Maine

Near Ogunquit Maine I saw a car with a bumper sticker that said: we don’t care how you do it in California.

Well I don’t care that you don’t care I’m telling you anyway: when it comes to bike camping California does it better.

In Maine, for the first time in all the years of bike touring I got turned away from a campsite. And it happened three nights in a row. When I finally did get to camp in Maine I paid $37.50 for a site. Which made me glad actually that they turned me away three nights in a row because I can’t afford two weeks of $40/night camping.

Look, I get that there are particular rules about sites and capacity and reservations and first come/first served but I rode my bike here–doesn’t that count for something? I do not need to park a car. I don’t have a loud, honkin’ RV with a generator that’s gonna wake people up at 5am. I’m not trying to roast marshmallows. I’m just trying to sleep and I see you’ve got an empty field right here.

But no. No special treatment for the white girl who rode her bike here. Ok I get it.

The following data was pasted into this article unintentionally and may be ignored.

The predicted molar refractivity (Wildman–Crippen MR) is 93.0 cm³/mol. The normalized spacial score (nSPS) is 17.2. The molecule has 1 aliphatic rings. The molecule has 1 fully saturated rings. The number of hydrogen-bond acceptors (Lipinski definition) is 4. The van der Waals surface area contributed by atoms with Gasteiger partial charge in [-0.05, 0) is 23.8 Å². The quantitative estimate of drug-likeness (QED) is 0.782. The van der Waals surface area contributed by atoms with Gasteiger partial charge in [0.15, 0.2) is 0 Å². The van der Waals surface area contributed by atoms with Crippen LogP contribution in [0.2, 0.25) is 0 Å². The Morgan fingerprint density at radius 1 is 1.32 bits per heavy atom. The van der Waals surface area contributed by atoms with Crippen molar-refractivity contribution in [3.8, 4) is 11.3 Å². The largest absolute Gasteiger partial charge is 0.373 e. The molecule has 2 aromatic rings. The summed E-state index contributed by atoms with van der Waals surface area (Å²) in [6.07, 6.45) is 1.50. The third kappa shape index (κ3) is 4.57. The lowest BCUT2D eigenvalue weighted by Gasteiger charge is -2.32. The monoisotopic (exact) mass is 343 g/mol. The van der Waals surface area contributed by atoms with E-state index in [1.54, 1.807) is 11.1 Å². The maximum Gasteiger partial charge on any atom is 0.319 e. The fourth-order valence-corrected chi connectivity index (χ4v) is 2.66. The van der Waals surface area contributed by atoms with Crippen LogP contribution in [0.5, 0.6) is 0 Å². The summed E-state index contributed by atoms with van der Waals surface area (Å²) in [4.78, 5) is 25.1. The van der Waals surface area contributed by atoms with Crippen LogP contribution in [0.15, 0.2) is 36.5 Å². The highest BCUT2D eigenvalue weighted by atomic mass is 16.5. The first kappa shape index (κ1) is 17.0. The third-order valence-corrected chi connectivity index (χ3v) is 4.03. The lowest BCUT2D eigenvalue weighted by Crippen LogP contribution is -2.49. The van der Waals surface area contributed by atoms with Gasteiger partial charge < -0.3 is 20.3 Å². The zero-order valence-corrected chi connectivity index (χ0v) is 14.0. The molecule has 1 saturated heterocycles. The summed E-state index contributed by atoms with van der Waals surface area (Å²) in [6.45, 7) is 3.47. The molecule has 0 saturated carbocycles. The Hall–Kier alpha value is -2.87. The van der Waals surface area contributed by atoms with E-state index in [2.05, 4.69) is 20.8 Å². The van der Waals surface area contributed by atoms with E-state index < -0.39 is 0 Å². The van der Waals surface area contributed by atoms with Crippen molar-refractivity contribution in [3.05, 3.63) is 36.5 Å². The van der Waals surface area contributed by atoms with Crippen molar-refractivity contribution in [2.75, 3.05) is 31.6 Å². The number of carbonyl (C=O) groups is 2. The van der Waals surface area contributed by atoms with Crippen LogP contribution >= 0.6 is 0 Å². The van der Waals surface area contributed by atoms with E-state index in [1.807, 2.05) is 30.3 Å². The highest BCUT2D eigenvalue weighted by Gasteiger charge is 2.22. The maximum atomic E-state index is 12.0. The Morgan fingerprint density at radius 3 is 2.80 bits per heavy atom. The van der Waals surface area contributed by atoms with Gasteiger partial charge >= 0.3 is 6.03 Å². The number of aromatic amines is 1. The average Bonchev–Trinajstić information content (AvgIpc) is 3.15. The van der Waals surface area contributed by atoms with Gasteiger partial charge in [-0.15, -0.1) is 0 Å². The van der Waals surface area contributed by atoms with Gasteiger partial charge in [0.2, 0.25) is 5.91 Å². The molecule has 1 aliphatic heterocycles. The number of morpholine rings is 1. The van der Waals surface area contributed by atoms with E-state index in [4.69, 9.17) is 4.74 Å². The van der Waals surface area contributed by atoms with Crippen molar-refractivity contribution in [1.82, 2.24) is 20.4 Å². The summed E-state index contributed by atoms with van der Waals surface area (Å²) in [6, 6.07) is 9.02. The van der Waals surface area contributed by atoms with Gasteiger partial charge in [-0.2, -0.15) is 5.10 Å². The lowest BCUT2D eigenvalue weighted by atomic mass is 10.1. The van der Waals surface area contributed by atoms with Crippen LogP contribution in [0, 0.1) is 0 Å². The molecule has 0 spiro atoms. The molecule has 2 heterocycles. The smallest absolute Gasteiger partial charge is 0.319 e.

But here let me tell you how they do it in California. I don’t know if you’ve noticed but campsites usually have large swathes of empty land–it helps add to that ambience of feeling like you’re somewhere wild. In California they take a little bit of that extra land–a field, a beach, a little plot under a tree–and they call it a hiker/biker campsite. Anyone who arrives without a car can sleep there for $5/person.

This makes a lot of sense to me. Not just because it provides cyclists and hikers a place to stay without having to worry about making reservations in advance when they have no idea how far they’ll make it that day–or that week. It also makes economic sense–you can fit a lot of people in a campsite if there are no cars involved.

So yeah I think it’s dumb how campsites in Maine make their land scarce. And I think it’s dumb that they refuse to make exceptions to the rules. I don’t think the world is so rigid that the rules should be followed always. (California bent the rules for me, just saying.) So it’s thanks to Maine’s hardass park rangers that I ended up getting some really bad nights of sleep,

But it’s also thanks to Maine’s hardass park rangers that I ended up sleeping in some magical places and at the grace of some magical people.

So, Maine, you’re okay.

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